Some fellow drinkers who've done tasting with me think I'm full of hooey, but my brain as informed by my nose and palate is convinced it's a thing. And if I understand the study correctly, it supports my contention scientifically.

Jim Laminack said...

In my line of work I often conduct whiskey tastings in an educational format. I always have the participants drink it neat first then add 2 drops of spring water (I supply dropper bottles for this). It is amazing to taste the immediate difference. I have been at a loss to explain why this phenomenon occurs until now.
Thank you Chuck!

Sam Komlenic said...

The authors of the study also 9nitially stated that "whiskey" with an "E" is made from water and malted barley (essentially Scotch). I see that has now been changed to water and grains to more fairly accommodate other styles of whiskey.

I stopped reading the article at that point. Inaccurate input leads to inaccurate output.

Chuck Cowdery said...

Blame the reporter, not the study authors. Also, you quit before the best part ... ME!

mr manhattan said...

So I sell American whiskey in a bar that specializes in this spirit (i.e. we sell no other kind if whiskey). We offer folks the option of adding water (using a dropper bottle) to suit their taste and preferences. I see people add varying amounts of water, from the proverbial “drop” to several droppers-full. And I have heard all sorts of explanations for why this does or does not matter. I have my own ideas, of course, but unless asked, I keep these to myself. I mention all of this only to establish that I have spent a lot of time both thinking about the “whiskey in water” question and watching people’s response to adding it.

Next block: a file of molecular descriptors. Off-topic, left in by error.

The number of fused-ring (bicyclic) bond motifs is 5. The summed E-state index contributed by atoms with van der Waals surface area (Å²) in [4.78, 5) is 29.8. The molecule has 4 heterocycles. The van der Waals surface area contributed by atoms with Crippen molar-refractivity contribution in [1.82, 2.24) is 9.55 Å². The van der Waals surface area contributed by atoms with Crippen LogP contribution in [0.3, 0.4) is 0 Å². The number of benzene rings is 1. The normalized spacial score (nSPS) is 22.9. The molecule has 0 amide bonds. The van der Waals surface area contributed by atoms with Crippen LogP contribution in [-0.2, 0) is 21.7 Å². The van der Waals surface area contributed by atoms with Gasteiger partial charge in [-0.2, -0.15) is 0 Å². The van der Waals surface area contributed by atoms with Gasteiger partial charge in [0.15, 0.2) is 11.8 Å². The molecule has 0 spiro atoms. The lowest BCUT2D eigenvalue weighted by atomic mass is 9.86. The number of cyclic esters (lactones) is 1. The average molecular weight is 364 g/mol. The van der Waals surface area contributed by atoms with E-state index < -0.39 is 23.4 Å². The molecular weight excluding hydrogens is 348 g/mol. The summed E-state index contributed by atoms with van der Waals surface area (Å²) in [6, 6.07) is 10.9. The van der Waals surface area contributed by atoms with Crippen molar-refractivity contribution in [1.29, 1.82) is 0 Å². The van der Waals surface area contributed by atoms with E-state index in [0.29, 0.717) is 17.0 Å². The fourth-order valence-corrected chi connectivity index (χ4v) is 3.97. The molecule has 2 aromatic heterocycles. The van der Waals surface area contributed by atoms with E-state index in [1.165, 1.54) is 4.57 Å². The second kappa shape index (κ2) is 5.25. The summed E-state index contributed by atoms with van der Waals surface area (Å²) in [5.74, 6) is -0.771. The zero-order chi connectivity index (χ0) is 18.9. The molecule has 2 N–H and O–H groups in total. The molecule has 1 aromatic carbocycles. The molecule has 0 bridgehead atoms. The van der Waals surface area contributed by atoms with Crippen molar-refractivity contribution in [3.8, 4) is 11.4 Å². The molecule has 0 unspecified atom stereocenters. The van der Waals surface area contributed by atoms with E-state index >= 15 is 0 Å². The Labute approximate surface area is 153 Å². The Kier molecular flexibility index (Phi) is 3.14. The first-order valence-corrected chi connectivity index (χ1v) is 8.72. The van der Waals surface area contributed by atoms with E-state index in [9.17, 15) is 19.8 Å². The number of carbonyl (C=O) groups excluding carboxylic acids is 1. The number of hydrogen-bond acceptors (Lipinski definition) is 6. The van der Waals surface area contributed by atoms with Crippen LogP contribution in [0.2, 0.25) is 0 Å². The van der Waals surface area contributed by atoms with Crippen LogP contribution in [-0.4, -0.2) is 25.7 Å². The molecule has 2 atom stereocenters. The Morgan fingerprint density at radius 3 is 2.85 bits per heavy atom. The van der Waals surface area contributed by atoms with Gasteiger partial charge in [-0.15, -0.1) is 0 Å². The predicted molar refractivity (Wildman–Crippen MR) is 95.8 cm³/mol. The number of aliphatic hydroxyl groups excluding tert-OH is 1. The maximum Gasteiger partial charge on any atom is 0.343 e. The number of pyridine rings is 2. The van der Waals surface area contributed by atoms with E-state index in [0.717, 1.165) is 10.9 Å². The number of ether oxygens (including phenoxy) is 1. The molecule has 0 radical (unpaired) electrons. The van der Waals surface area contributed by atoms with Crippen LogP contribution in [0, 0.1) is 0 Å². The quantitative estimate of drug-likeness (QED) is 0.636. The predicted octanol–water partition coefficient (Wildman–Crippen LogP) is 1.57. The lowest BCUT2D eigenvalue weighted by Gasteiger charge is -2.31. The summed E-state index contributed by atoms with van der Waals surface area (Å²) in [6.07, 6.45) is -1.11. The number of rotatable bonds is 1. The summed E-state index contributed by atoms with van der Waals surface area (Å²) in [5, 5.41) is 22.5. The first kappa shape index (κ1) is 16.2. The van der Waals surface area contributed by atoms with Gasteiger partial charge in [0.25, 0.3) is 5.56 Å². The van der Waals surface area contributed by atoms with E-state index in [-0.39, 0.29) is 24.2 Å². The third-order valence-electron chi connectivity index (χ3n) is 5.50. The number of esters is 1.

My conclusion is that the only study that probably matters is one that takes into account the subjective nature of sensory evaluation and the psychology of the subject. Someone who believes that adding a single drop of water to a solution that contains better than 60% ethanol is going to significantly change the physical structure of that solution is going to “notice a difference” no matter what.

The study in question focused only one particular congener (guaiacol), which is apparently hydrophobic in nature (i.e. does not like to stay dissolved in water). The study showed that when the whiskey is diluted in a very controlled fashion, causing the ethanol to rise to the surface, the guaiacol will follow it, were it can be more easily detected by the nose. However, whiskey contains a entire bestiary of congeners of varying classes and each will behave a little differently. I wouldn't make any significant conclusions except perhaps to say that under the right conditions, a little water might make some whiskies smell smokier.

Crown Point Marc said...

I'm not sure about improving the taste of whisk(e)y, but I do notice a difference between one with a teaspoon of water and the same without water. It depends on the whisk(e)y if I prefer it neat or with a splash; possibly my mood also.